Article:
Wednesday, August 10, 2011

Want my attention ? Send me something useful.

[this is an expansion of my tweet earlier today.]

Getting the email address of your users and keeping in touch with them is a classic technique. So classic that it's been mentioned in umpteen different places - I won't even bother to find the references. So classic that quite a lot of companies do pick it up, eventually.

However, there is one detail. The emails that you send need to be wanted by the user. This is a detail that escapes frequently. As a result, I am getting a lot of updates from various companies "hey, we are doing this!" or "please take a look at our new new model of humbambillistic hyperbanana!" - while, if they noticed, I did not really use their service. I tried and did not find it too compelling, or it did not solve my problem.

More impulsive of you will exclaim - "hey but unwanted email is precisely the definition of spam!"

Well, not quite. The thing is, I might have agreed to be mailed at a particular point in time. When I thought this source might be interesting. However, the first mails proved not as much substance as I wanted. Should I unsubscribe ? Maybe. However, sometimes with the subcontractors acting on behalf of representatives of the newly formed subsidirary of the ... well, you get the point. It might not be trivial.
On the other hand, I do not want to send this straight away to GMail's "spam" folder - because it will harm the users who maybe are interested.

So, I found a way that would not harm anyone and requires minimal involvement from my side - simply create filters and transit those "not interesting anymore" messages to a special folder to settle.

Maybe I read it one day when I don't have anything to do, maybe I won't. But I won't read them now.

I do this if I consciously remember that I get more than two messages with the first three sentences not holding the content that is informative and useful for me.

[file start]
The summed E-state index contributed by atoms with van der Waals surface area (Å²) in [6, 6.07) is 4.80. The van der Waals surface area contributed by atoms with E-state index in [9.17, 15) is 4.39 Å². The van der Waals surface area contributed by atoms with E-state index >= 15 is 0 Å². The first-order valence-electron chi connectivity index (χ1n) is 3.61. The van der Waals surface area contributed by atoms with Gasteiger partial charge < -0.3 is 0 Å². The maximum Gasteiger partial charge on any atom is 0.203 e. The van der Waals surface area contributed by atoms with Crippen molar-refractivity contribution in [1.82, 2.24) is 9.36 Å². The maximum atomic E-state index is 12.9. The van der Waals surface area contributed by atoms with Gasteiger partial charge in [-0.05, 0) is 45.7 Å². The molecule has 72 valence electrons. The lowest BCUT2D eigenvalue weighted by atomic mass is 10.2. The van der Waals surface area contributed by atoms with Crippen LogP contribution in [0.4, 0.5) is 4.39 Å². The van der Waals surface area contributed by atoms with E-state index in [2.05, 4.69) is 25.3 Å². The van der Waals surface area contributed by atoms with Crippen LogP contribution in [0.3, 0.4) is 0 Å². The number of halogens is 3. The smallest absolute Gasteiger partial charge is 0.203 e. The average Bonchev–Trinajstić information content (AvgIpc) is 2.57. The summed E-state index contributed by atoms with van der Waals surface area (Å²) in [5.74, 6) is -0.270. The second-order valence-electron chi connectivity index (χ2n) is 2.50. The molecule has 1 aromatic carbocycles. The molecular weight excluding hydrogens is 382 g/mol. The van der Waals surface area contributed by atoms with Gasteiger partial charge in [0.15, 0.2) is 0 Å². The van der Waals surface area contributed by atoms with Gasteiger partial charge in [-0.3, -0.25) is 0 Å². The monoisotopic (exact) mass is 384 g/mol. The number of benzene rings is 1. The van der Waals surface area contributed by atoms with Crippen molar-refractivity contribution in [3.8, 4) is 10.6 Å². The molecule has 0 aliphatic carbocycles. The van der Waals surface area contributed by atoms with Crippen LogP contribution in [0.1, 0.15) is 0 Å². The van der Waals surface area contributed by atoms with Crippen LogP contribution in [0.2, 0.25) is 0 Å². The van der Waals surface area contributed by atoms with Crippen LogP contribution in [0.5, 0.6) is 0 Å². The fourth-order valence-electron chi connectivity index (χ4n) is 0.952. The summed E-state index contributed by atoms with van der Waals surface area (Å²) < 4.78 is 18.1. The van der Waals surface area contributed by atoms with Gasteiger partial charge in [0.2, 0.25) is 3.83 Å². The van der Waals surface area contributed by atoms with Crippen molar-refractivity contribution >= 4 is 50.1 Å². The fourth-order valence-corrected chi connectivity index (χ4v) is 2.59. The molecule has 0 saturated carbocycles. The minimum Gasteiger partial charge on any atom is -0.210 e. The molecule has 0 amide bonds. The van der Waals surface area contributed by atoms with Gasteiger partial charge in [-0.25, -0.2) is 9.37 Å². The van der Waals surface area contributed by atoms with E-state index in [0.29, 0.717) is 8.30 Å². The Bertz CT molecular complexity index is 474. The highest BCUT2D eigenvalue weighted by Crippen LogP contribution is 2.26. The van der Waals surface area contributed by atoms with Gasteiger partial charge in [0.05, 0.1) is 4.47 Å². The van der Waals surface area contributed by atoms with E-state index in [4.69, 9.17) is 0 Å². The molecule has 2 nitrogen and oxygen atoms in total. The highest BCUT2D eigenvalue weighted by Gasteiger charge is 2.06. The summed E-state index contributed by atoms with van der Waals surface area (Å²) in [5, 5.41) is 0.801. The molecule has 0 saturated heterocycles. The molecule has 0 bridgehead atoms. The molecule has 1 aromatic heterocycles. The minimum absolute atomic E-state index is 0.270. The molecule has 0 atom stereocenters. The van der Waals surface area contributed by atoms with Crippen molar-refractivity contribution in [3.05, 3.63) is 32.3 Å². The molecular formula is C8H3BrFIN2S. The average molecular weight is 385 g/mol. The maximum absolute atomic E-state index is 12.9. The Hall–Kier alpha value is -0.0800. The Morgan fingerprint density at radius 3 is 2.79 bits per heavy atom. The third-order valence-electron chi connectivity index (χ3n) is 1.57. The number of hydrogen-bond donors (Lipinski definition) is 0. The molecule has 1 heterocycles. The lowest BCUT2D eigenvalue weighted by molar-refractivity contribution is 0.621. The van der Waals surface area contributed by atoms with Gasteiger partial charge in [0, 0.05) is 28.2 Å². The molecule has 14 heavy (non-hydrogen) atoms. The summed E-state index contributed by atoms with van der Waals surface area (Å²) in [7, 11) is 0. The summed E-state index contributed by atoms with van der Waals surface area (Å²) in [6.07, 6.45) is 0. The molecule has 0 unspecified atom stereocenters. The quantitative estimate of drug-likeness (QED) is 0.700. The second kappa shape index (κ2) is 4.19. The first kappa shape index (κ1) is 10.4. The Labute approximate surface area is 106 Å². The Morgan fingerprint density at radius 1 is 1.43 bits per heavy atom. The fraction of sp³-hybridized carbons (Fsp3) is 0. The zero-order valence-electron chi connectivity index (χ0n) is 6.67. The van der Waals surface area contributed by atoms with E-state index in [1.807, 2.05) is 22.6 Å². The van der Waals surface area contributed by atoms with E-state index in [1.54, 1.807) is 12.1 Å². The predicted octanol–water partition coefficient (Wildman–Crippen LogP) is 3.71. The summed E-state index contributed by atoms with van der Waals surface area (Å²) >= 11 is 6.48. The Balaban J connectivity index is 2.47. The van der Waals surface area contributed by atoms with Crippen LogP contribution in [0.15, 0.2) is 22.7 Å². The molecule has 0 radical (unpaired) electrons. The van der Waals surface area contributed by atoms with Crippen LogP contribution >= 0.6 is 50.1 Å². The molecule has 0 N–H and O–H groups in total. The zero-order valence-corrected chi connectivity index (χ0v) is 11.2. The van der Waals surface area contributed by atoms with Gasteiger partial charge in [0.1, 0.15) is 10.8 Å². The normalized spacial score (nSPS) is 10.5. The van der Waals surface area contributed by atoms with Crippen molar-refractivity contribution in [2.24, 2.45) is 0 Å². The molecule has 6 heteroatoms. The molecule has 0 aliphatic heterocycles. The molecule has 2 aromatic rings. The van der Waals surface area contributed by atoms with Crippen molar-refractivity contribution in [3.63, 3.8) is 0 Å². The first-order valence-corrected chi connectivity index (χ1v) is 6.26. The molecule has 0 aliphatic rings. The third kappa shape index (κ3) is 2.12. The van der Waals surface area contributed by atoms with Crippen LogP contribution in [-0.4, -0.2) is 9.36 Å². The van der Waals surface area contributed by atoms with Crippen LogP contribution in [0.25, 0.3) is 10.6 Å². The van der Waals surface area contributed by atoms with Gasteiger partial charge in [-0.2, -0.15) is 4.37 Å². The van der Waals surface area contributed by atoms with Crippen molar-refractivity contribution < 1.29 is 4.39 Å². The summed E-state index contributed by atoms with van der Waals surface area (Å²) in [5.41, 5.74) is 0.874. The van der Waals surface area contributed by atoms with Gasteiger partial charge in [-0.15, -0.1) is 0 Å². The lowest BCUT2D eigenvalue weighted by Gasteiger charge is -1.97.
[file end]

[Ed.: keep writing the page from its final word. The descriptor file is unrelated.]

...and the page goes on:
This reveals the other side of the coin - it's somewhat ok to poke me if I do not remember when was the last time you poked me. Unless the background pokes from different places burst together such that I get sufficiently annoyed with random flood of poke-like messages on a particular day.

I wonder if I am unique in seeing this problem (and this maybe just my own laziness), or there is indeed something to it.

Thursday, August 4, 2011

Uploading the files to the VMWare ESXi server

Every now and then I need to upload the stuff like an ISO image to my ESXi server.
Since I do not use windows, my only remaining option is the CLI - which is big and clunky. However, today I digged a bit and after reading the CLI tools source realized that uploading the file onto an ESXi host is trivially simple:
  1. Browse the datastores till you get to the correct place, take that URL and append the target file name.
  2. perform the HTTP PUT request for that URL, supplying the data.
This way, the only tool you need to upload the files to VMWare ESXi really is curl:
curl -k -X PUT --data-binary @IMAGE.ISO 'https://user:pass@host/folder/FOLDERNAME/IMAGE.ISO?dcPath=DCNAME&dsName=DATASTORE'
The above command is a problem if the files you are uploading are large (say, a VMDK or a DVD image), and the machine you are working on is not memory-rich. You will observe the error message from curl "curl: option --data-binary: out of memory". A better approach seems to be to use "-T" option, which allows to specify the file name to upload:

curl -k -X PUT -T IMAGE.ISO 'https://user:pass@host/folder/FOLDERNAME/IMAGE.ISO?dcPath=DCNAME&dsName=DATASTORE'